• Meaningful Rename: Following the Recap chapter, Aximili comes to terms with the fact that his injuries are too severe to heal, and agrees to remain in his morph armor past the time limit, healing himself at the cost of his continued consciousness. The morphed copy, which Ax describes as his "revenant," declares that Aximili-Esgarrouth-Isthill has completed his purpose and finished his journey, renaming himself Helium — named for the atom which floats but does not burn, which contains three or four parts, as he does, a combination of Aximili, Temrash, Elfangor and Tom's minds.
  • Mind Hive: After realizing that being the only Andalite in light-years is causing him to slowly Go Mad from the Isolation, Ax voluntarily agrees to host Temrash, the Yeerk formerly infesting Tom Berenson. Ax, Temrash, the Living Memory of Elfangor, and the remnants of the still-living Tom which imprinted on Temrash, get along generally well, as Ax slowly begins to exhibit the others' traits, such as Tom's catchphrases and human gestures, to Jake's dismay.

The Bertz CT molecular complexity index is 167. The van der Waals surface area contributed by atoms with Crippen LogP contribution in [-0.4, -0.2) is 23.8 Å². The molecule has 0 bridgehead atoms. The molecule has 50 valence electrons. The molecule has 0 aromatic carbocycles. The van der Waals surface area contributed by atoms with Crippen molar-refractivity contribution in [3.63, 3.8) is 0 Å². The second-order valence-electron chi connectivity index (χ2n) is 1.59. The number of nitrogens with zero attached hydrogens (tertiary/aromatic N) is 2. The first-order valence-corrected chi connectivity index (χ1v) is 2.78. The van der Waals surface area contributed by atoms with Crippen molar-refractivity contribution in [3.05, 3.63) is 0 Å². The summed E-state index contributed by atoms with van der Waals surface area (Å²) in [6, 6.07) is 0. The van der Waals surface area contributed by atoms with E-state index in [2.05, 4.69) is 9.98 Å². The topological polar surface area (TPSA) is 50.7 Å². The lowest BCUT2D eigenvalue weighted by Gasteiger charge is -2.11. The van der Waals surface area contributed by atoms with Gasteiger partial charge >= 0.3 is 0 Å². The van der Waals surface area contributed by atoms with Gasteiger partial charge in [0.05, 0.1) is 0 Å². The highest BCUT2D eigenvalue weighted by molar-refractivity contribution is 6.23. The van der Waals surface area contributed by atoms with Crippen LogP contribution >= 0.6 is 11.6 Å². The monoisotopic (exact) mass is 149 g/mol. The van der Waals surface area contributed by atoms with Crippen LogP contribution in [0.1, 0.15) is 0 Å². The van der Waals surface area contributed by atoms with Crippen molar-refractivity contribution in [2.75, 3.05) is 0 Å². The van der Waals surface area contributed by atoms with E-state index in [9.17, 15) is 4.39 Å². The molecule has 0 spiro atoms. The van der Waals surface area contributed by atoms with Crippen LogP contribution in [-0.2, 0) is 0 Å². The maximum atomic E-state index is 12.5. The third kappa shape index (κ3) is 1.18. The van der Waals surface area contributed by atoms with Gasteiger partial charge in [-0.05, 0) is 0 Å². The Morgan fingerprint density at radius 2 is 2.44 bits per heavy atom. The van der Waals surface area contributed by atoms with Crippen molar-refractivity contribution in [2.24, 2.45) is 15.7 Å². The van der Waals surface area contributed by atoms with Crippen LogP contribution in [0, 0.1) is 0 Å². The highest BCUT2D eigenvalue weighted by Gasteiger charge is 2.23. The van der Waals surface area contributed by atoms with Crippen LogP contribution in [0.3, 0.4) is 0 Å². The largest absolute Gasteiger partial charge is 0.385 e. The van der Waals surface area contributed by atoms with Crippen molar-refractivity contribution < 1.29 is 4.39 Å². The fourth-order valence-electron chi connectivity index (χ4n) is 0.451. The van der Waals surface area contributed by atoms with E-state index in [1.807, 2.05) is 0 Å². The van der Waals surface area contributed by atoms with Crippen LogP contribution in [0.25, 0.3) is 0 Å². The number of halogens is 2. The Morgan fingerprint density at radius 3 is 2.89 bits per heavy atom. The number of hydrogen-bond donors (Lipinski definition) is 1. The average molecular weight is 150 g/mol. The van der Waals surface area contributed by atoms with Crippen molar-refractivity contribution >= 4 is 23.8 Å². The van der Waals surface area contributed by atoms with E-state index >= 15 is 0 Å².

Marco: It was Ax — not the lost, frightened cadet, but the strange, unsettling hive-mind that had slowly been incubating inside of him, the shadow of a dead warrior and a fragment of an eldritch nightmare bound up with the mind of an alien kid and the ghost of my best friend's brother.
  • Named by the Adaptation: Marco Levy, Tobias Yastek, Cassie Withers, and David Poznanski. In canon, their surnames were never mentioned.
  • Order vs. Chaos: In contrast to their canon counterparts, Ellimist and Crayak self-identify as gods of chaos and order, respectively. Crayak's true form is described with analogies to erupting volcanoes, thunderstorms, and nuclear bombs, while the Ellimist's progenitor is associated with memories of nature.
  • Psychic Block Defense: Rachel's demorphing illness turned out in the endgame to be a defense set up by the Ellmist to ensure she would make it to the endgame fresh and ready to seize control of the hypercomputer.